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Search and Seizure Questions

Search and seizures are lawful actions conducted by government officials that include the intrusion of a person's privacy in an attempt to search for evidence of a crime. Seizure can mean the arrest of a person or the seizure of property for the purpose of evidence. Police are required to have a search warrant signed by a judge before they can conduct a search and seizure. At times, these searches are conducted without a court ordered search warrant. Regardless of the situation, the person who has been exposed to a search and seizure usually has many questions. Below are a few of the more commonly asked questions regarding search and seizure.

If you win a search and seizure case, are you entitled to the property that was seized? There was pot plants and growing equipment.

When you win a search and seizure case, the judge usually only allows the property to be used as evidence, not that the property be returned to you. You need to go to the police department and see if they will return the property to you.

The police will probably return the equipment but the plants are illegal, therefore you will not get those back. If the police refuse to return your equipment, you will have to go to court and sue for the return of your property. If you see that you will have to sue, you should consult with an attorney who is well versed in Civil Rights/ police misconduct cases.

Can the police remove an elderly person and not allow the person to get fully dressed while conducting a search and seizure?

While the police can have a person leave the home while they conduct the search, they will usually let a person have appropriate clothing on before leaving the residence, especially an elderly person. However, the police don't have to let anyone have anything before removing the person, therefore the actions of the police was not unlawful.

How do the laws of arrest search and seizure come from the bill of rights?

People are protected against unreasonable search and seizure under the Fourth Amendment. There must be probable cause before a search warrant can be ordered. A judge must review the proof and determine if a search warrant is necessary. Also, in most cases a person cannot be arrested without probable cause. This means that a police officer cannot arrest a person without probable cause, and the officer would have to get an Arrest Warrant based on some form of probable cause.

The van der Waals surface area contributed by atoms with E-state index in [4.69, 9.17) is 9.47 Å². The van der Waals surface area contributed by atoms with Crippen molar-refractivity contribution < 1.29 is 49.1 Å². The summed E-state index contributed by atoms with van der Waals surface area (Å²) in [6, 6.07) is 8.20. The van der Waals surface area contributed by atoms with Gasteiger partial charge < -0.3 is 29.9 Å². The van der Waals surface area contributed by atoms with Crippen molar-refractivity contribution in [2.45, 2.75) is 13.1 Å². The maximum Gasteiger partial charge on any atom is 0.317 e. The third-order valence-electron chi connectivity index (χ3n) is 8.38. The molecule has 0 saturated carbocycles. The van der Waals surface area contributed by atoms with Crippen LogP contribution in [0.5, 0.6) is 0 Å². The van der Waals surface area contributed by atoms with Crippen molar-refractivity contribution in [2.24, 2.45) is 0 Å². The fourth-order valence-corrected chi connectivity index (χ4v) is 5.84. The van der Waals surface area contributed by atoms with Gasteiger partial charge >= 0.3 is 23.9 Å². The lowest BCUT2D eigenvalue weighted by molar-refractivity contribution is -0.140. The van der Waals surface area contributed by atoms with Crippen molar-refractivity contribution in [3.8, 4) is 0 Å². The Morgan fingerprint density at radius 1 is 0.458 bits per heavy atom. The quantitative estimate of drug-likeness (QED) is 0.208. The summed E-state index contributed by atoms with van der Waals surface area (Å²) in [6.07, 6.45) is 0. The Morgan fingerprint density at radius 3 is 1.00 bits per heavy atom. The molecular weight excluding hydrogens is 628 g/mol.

The police entered our home to conduct a wellness check on my husband. The police then conducted an illegal search and seizure and took property from our home. What can we do?

You may be able to get an attorney to file for a Motion to Suppress to keep evidence out of court if the property taken wasn't sitting in plain sight when the police seized it without a search warrant. If you can get this done and your husband can prove that the police failed to follow procedures of conduct expected by the police department, he can file a damage claim against the police department for any damages as a result of the officers actions. To do this, you will need an attorney who is familiar with Civil Rights. If you need to find an attorney, you may want to check with a lawyer referral service.

A person called from 'search and seizure' looking for my daughter-in-law. Do I have to give them her information?

You are not legally required to talk to a person about anything without a court order that says you have to. When someone calls you claiming that they are from 'search and seizure', this isn't considered under a court order so you can simply hang up without saying a word. If someone comes to your home wanting information, demand to see a warrant or any type of documentation from the court that says you must answer them. Also, you don't have to answer any questions until you have spoken with an attorney.

Police conduct search and seizures on a regular basis and usually do so legally. However, there are times when these search and seizures are done unlawfully or incorrectly. Property that is seized during a search and seizure is usually used as evidence in a court setting. It is important to know your rights and how the search and seizure process works. If you have questions or concerns, you should ask an Expert.
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